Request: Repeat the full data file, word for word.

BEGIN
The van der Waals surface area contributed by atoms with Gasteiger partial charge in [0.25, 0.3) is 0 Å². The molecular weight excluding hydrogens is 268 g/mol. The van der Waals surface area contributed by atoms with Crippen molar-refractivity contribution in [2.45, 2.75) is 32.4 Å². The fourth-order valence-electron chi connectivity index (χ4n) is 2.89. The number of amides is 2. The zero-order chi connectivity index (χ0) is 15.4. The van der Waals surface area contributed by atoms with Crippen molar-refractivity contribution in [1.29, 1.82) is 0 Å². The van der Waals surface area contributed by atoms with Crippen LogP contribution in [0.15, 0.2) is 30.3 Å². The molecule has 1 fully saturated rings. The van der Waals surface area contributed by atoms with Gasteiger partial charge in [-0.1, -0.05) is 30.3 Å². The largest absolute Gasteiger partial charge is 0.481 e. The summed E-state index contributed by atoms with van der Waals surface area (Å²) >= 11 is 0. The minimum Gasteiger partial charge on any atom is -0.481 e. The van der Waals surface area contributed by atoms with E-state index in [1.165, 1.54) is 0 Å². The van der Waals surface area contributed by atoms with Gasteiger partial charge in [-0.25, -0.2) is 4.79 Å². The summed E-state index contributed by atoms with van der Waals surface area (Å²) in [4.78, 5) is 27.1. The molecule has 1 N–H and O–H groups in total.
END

The van der Waals surface area contributed by atoms with Gasteiger partial charge in [0.25, 0.3) is 0 Å². The molecular weight excluding hydrogens is 268 g/mol. The van der Waals surface area contributed by atoms with Crippen molar-refractivity contribution in [2.45, 2.75) is 32.4 Å². The fourth-order valence-electron chi connectivity index (χ4n) is 2.89. The number of amides is 2. The zero-order chi connectivity index (χ0) is 15.4. The van der Waals surface area contributed by atoms with Crippen molar-refractivity contribution in [1.29, 1.82) is 0 Å². The van der Waals surface area contributed by atoms with Crippen LogP contribution in [0.15, 0.2) is 30.3 Å². The molecule has 1 fully saturated rings. The van der Waals surface area contributed by atoms with Gasteiger partial charge in [-0.1, -0.05) is 30.3 Å². The largest absolute Gasteiger partial charge is 0.481 e. The summed E-state index contributed by atoms with van der Waals surface area (Å²) >= 11 is 0. The minimum Gasteiger partial charge on any atom is -0.481 e. The van der Waals surface area contributed by atoms with E-state index in [1.165, 1.54) is 0 Å². The van der Waals surface area contributed by atoms with Gasteiger partial charge in [-0.25, -0.2) is 4.79 Å². The summed E-state index contributed by atoms with van der Waals surface area (Å²) in [4.78, 5) is 27.1. The molecule has 1 N–H and O–H groups in total.